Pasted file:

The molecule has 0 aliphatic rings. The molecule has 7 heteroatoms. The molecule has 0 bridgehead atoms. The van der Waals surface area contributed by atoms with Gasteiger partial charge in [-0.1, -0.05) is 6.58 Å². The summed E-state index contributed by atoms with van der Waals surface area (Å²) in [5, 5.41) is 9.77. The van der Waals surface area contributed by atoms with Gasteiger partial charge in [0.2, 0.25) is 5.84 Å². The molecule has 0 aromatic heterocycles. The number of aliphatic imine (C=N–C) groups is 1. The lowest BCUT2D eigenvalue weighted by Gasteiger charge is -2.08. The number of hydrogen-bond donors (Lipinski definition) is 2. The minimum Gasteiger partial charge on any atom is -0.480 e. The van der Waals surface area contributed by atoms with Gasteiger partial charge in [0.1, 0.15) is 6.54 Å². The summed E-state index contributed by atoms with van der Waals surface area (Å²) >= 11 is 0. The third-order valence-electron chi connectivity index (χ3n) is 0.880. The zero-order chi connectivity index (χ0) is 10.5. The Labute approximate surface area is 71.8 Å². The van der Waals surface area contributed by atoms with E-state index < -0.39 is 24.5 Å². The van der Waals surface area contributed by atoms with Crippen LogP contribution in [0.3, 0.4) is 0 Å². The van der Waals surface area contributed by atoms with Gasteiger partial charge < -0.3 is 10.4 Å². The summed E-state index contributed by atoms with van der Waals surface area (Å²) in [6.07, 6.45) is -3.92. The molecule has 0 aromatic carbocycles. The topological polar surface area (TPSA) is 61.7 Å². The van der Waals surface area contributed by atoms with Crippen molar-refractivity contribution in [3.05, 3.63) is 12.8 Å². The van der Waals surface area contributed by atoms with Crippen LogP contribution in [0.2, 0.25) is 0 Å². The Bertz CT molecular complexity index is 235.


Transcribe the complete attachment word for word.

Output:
The molecule has 0 aliphatic rings. The molecule has 7 heteroatoms. The molecule has 0 bridgehead atoms. The van der Waals surface area contributed by atoms with Gasteiger partial charge in [-0.1, -0.05) is 6.58 Å². The summed E-state index contributed by atoms with van der Waals surface area (Å²) in [5, 5.41) is 9.77. The van der Waals surface area contributed by atoms with Gasteiger partial charge in [0.2, 0.25) is 5.84 Å². The molecule has 0 aromatic heterocycles. The number of aliphatic imine (C=N–C) groups is 1. The lowest BCUT2D eigenvalue weighted by Gasteiger charge is -2.08. The number of hydrogen-bond donors (Lipinski definition) is 2. The minimum Gasteiger partial charge on any atom is -0.480 e. The van der Waals surface area contributed by atoms with Gasteiger partial charge in [0.1, 0.15) is 6.54 Å². The summed E-state index contributed by atoms with van der Waals surface area (Å²) >= 11 is 0. The third-order valence-electron chi connectivity index (χ3n) is 0.880. The zero-order chi connectivity index (χ0) is 10.5. The Labute approximate surface area is 71.8 Å². The van der Waals surface area contributed by atoms with E-state index < -0.39 is 24.5 Å². The van der Waals surface area contributed by atoms with Crippen LogP contribution in [0.3, 0.4) is 0 Å². The van der Waals surface area contributed by atoms with Gasteiger partial charge < -0.3 is 10.4 Å². The summed E-state index contributed by atoms with van der Waals surface area (Å²) in [6.07, 6.45) is -3.92. The molecule has 0 aromatic carbocycles. The topological polar surface area (TPSA) is 61.7 Å². The van der Waals surface area contributed by atoms with Crippen molar-refractivity contribution in [3.05, 3.63) is 12.8 Å². The van der Waals surface area contributed by atoms with Crippen LogP contribution in [0.2, 0.25) is 0 Å². The Bertz CT molecular complexity index is 235.